Editor’s Note: Laurie Garrett is senior fellow for global health at the Council on Foreign Relations and a Pulitzer Prize-winning journalist. The opinions expressed in this commentary are hers.
Laurie Garrett: Will the Stormtroopers of "Star Wars" send the wrong message?
Garrett: In the 1970s, they echoed fascism, but what will audiences conclude today?
On the opening night of J.J. Abrams’ amazing film, “Star Wars: The Force Awakens” I enjoyed a special 3-D screening in the Brooklyn Academy of Music’s intimate Harvey Theater. I’ll begin by stipulating that I loved the movie, I often had goosebumps, tears and the urge to stand up and cheer, and the entire audience apparently shared a similarly exuberant and nostalgic response to the movie.
The instant the theater lights went down the audience started cheering, and at the first chord of John Williams’ music the crowd was shouting; when the “galaxy far, far away” backstory began streaming into the screen’s outer space the audience simply went wild.
But lingering in the back of my otherwise highly entertained mind was an unease about those Stormtroopers in their white plastic body armor and helmets, toting weapons that look an awful lot like the armaments United States soldiers carry into battle.
When the original “Star Wars” was released in 1977, the Vietnam War was two-years-over, and the film hit an America that was more than ready for a hefty dose of escapism.
Harrison Ford’s attitude-swagger and swashbuckling appeal struck a perfect post-Vietnam protest note: He was a good guy, but by his own rules. Chewbacca’s big hairy incoherent presence felt neo-hippie, and Carrie Fisher’s Princess Leia offered hints of feminism that titillated, rather than offended male viewers. The Stormtroopers and Darth Vader were perfect enemies, reminiscent of Leni Riefenstahl’s documentary images of Hitler’s supporters at Nuremberg. The enemy was the “dark side” of fascism. And the battlefield was a galaxy.
J.J. Abrams and the Disney Corp. have deliberately and liberally peppered this latest installment in the “Star Wars” saga with reverence for and allusions to original director George Lucas’ first three films, including “The Empire Strikes Back” (1980) and “Return of the Jedi” (1983), and dodged everything that audiences disliked about the subsequent “Star Wars” movies. In so doing, they have raised high the nostalgia bar.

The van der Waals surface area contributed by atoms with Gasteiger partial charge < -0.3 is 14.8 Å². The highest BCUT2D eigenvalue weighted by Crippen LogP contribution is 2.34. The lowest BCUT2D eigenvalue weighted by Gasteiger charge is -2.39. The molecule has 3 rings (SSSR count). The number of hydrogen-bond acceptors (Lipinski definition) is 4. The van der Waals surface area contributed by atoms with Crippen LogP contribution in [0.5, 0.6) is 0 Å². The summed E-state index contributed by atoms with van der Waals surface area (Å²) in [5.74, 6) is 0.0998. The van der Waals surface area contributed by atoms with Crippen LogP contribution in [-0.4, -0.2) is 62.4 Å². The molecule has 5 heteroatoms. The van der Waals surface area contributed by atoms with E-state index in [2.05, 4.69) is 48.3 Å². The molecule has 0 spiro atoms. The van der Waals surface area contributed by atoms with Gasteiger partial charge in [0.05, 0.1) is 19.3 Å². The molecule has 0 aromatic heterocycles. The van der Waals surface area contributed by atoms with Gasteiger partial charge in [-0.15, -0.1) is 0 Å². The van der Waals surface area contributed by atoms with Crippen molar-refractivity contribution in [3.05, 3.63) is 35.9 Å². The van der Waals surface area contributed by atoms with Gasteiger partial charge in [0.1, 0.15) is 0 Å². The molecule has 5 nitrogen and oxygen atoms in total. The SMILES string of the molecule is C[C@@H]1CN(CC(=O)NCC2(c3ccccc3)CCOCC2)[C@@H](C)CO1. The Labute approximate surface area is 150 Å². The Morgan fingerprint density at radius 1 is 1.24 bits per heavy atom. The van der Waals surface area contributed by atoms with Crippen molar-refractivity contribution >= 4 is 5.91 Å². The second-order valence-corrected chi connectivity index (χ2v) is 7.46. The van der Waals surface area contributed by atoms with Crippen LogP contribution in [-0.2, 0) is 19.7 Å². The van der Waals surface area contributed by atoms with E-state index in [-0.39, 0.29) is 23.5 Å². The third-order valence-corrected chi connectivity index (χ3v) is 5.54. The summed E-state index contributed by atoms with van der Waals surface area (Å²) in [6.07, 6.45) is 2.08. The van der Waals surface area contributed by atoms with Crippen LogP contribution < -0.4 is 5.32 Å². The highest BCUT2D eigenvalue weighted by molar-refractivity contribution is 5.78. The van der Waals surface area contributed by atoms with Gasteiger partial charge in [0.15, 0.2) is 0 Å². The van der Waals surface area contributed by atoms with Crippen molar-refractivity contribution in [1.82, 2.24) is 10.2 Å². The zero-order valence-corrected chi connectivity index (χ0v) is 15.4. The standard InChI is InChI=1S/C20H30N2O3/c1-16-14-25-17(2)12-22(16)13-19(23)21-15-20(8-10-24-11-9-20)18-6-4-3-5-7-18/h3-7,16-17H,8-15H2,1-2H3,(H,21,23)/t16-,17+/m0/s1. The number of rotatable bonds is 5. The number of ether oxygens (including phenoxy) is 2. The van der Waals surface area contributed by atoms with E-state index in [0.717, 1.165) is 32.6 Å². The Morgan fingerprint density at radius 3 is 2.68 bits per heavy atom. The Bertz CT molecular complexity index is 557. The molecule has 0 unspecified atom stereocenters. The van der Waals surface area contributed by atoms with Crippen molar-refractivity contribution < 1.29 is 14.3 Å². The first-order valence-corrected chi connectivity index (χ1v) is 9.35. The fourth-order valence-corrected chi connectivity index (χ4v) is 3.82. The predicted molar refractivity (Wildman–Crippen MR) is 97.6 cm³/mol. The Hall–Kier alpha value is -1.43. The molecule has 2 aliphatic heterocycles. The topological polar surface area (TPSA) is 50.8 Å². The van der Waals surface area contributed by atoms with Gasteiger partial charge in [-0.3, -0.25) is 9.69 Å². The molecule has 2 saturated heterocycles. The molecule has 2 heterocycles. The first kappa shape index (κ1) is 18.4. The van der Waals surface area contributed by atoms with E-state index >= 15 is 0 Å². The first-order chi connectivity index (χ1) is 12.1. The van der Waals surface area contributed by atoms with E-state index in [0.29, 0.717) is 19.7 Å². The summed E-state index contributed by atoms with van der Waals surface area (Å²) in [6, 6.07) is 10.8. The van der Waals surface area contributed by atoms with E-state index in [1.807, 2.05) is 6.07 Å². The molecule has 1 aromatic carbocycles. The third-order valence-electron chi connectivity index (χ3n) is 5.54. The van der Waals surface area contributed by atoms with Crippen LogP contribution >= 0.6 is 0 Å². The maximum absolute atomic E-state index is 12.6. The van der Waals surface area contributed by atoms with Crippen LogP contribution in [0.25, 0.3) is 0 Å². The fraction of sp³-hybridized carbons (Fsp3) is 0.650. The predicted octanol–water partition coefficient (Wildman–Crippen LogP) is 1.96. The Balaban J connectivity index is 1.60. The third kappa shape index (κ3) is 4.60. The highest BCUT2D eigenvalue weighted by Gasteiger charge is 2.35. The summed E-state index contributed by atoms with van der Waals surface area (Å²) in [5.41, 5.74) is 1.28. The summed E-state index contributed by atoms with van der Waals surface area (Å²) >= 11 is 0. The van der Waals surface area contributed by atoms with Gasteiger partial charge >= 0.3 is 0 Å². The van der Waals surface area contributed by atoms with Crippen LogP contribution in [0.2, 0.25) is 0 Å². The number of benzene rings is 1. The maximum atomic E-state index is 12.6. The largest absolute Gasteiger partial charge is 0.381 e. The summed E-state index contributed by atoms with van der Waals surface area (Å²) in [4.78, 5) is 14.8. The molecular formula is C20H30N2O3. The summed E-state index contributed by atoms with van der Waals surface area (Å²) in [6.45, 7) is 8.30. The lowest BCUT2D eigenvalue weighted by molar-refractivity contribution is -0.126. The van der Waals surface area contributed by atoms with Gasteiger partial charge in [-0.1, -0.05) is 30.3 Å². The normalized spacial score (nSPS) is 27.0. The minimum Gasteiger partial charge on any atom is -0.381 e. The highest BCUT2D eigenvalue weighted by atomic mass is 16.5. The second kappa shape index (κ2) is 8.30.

And that is why the Stormtroopers bothered me. While there are moments in the new movie that absolutely recall Riefenstahl’s Nazis and equate the enemy and Adam Driver’s Kylo Ren with something akin to fascism, the Stormtroopers themselves move and fight exactly like U.S. military deployed in Afghanistan and the Middle East.
They signal one another using hand waves that other Hollywood productions and American TV shows depict our armed forces and police deploying. It wasn’t long into the movie before I felt uncomfortable, seeing the “dark side” as a blend of Lucas’ originally blatantly Nazi-modeled bad guys and our nation’s current armed forces.
In one particular scene involving a genocidal massacre, the blended enemy depiction momentarily shook me out of the entertainment and into thinking of the many battle-hardened military officers I have had the pleasure of knowing and working with at the Council on Foreign Relations, the Pentagon and in the Ebola fight in Liberia.
Don’t get me wrong, I loved “Episode VII” in the “Star Wars” series, and shouted with genuine joy at its end. I will definitely vie for opening night seats for “Episode VIII” in 2017, and IX two years later.
But I do worry how the Stormtroopers – the enemy – will play overseas. German fascism seems to millennial audiences in China, India, Africa and the Middle East, like ancient, unfamiliar history. But American Special Forces squads outfitted in high-tech gear and body armor constitute a very real and current image, awfully close to Kylo Ren’s First Order troops.